Students With Disabilities From CLD Families: Introducing MENASWA

Students With Disabilities From CLD Families: Introducing MENASWA

DOI: 10.4018/978-1-7998-2069-7.ch005

Abstract

This chapter focuses on a specific group, Culturally and Linguistically Diverse (CLD) families and their children from the Middle East, North Africa, and Southwest Asian (MENASWA) regions. The chapter articulates reasons behind the absence of information and data on these populations throughout the U.S. educational system, and more specifically, among SPED students. The uniqueness of this population is profiled, along with tips, guidance, and related activities for the readers and school leaders relating to this population.
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Introducing Menaswa Families

Much of the CLD population in the U.S. is left out of the creation of cultural equity in programming (Keo, 2010; Lo, 2008; McLeod, 2012). Current research presents most data based on Latinx and African American families in the United States (Lo, 2008), but doesn’t capture much information related to Asian families (e.g.; Lo, 2008) or other populations. A population that seems to be invisible in CLD research is that of the Middle East, North Africa, and Southwest Asia. This is commonly referred to as the Middle East and North African region (MENA). In order to more accurately describe the peoples and regions included in this population, this population will henceforth be referred to as MENASWA (Fallah, 2017).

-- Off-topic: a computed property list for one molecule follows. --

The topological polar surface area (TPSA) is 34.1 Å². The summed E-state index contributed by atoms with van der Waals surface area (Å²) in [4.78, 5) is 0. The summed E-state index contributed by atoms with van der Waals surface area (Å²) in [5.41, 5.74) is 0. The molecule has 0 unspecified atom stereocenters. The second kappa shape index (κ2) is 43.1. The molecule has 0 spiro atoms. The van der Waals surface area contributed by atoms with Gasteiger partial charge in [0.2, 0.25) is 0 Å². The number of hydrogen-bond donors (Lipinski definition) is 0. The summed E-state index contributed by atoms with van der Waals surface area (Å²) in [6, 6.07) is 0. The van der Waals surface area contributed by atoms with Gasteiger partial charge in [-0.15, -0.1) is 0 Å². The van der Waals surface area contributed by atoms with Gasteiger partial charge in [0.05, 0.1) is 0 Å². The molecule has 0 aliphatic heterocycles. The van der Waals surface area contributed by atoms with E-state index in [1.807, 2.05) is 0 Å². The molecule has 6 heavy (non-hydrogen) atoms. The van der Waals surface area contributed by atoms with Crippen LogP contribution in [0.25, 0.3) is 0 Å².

There is no standardized map that defines MENASWA. However, the following countries/ethnic groups have been included in this population: Afghanistan, Algeria, Armenia, Azerbaijan, Bahrain, Cyprus, Djibouti, Egypt, Georgia, Iran, Iraq, Jordan, Kazakhstan, Kyrgyzstan, Kurdistan, Kuwait, Lebanon, Mauritania, The United Arab Emirates, Libya, Morocco, Oman, Pakistan, Palestine (The West Bank and Gaza Strip), Israel, Qatar, Sahrawi Arab Democratic Republic, Saudi Arabia, Somalia, Sudan, Syria, Tajikistan, Tunisia, Turkey, Uzbekistan, Yemen (World Bank, 2016). This designation is based on the World Bank (2016) definition of Middle East, North Africa, and Southwest Asia regions.

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